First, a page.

The SolarWinds Application Performance Monitoring suite consists of AppOptics, Loggly, and Pingdom. All three products are the result of acquisitions, which is nothing new for SolarWinds as the company has regularly made acquisitions over the years. AppOptics is the result of merging AppNeta TraceView and Librato, both acquisitions, while Loggly and Pingdom are still the separate products that were acquired.
The acquisition strategy is tricky, because there’s usually limited integration between products unless they’ve been part of the same ecosystem for a while and built strong cross-links due to customer demands for compatibility. If you want the products to work as a suite, it means building integrations and otherwise making them play well together. So far it seems the interoperability is limited.
The APM suite seems to be the beginnings of a cloud-oriented version of SolarWinds’ Orion platform which focuses more on on-site infrastructure, particularly Windows-based infrastructure and applications.
For all of Microsoft’s efforts with Azure, cloud-based developers tend to write their apps for linux servers, usually running as containers in some kind of virtualised environment, with an interface running in a cross-platform browser. Microsoft has chosen to embrace Linux rather than continuing to try to get cloud-native developers to choose Windows. Linux on Azure is better for Microsoft than Windows on AWS, and Microsoft stands to make more money providing the ecosystem developers use to create applications.
To appeal to the new crowd, it seems SolarWinds has decided that it’ll be easier to buy than to build. There also doesn’t seem to be huge appetite to make the new tools plug in to Orion at all, at least not that I can see. This makes sense, because a cloud-native developer working in Linux doesn’t really have a lot of use for a Windows-based infrastructure monitoring system. It’s just a completely different way of thinking. Similarly, coming from an on-site Windows infrastructure way of doing things into cloud is a big shift in thinking, so bringing your old tools along doesn’t generally make a lot of sense.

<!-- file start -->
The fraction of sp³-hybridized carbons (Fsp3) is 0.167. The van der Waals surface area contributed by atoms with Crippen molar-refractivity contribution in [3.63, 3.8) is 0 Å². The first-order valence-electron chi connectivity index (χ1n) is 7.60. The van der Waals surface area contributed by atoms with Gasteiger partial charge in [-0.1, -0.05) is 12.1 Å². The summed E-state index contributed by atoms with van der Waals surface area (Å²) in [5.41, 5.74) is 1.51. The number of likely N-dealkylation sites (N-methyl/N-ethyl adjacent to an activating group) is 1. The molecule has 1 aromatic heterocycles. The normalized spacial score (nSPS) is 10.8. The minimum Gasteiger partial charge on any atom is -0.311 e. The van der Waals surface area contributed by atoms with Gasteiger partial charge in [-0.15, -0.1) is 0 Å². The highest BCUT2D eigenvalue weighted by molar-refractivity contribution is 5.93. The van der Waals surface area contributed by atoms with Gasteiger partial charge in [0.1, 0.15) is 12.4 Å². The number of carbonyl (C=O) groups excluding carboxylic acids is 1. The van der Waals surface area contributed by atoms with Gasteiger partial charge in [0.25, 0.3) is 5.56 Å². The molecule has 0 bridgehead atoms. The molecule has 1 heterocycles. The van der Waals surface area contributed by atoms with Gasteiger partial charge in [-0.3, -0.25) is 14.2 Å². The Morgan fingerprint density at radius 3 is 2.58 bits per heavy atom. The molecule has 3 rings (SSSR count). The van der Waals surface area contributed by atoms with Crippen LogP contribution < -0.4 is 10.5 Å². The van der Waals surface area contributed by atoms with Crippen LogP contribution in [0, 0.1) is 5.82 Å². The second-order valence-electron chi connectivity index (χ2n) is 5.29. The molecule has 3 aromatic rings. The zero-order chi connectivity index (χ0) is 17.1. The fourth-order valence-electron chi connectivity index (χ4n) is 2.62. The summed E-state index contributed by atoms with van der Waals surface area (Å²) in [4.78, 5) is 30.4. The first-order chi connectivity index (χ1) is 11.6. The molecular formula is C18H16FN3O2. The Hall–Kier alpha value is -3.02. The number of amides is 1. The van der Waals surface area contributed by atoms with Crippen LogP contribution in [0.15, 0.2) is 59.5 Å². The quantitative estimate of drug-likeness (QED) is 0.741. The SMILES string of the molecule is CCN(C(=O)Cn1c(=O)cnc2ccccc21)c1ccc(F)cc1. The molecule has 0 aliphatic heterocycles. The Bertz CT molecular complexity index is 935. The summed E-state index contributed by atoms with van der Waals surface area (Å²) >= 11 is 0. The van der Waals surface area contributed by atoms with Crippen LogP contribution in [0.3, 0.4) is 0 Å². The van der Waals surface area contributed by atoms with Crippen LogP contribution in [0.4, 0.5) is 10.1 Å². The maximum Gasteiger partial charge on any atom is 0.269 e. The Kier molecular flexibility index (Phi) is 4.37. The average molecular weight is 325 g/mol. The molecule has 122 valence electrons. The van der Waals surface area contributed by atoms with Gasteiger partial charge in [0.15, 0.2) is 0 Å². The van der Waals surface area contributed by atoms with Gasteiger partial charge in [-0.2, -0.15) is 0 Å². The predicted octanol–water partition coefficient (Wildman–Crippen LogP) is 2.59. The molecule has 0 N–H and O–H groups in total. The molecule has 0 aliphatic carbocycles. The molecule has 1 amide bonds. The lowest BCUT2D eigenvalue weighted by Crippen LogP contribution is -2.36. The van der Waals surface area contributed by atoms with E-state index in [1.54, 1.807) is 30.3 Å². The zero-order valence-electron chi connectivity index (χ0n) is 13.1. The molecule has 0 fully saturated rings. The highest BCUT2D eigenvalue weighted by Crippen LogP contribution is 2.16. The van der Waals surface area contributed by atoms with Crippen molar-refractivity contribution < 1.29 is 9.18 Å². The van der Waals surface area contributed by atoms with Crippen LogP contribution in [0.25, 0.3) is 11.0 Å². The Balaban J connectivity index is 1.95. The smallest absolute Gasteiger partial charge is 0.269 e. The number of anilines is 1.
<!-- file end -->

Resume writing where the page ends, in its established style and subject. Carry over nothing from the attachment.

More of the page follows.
Which places SolarWinds at an interesting crossroads: does it integrate the two stacks with some kind of common core, or keep them separate until most of its money is made on the new cloud things at which point it can jettison the old?
Sadly, this particular effort at Tech Field Day didn’t leave me confident of SolarWinds’ success. Previous efforts were stronger, so I’m unsure if this is just an artifact of the change in format (presenting to a webcam is very different to presenting in person). While SolarWinds’ products haven’t really been for me or the clients PivotNine usually deals with, I’ve always been able to appreciate how they were useful to the audience they were targeted at. This time around I was less sure of how well SolarWinds will do in what is a very busy and competitive category.
There are almost too many monitoring options for cloud software. The category keeps inventing new sub-genres to try to find a way to stand out from the crowd—”We’re the leading post-punk nu-ska electro-dubstep monitoring platform—while simultaneously trying to find a way for something that pings remote systems to be classed as an observability platform to maximise its total addressable market before fickle VCs lose interest.
The challenge ahead for SolarWinds is to maintain the relevance of the already successful products it bought in a market that is incredibly unstable. It’s far from clear that cloud people actually want an integrated, do-it-all single-glass-of-pain. Maybe they like having different tools that do different jobs, and the promise of integration is theoretically good, but not something people actually want to give you money for.
I guess we’ll see.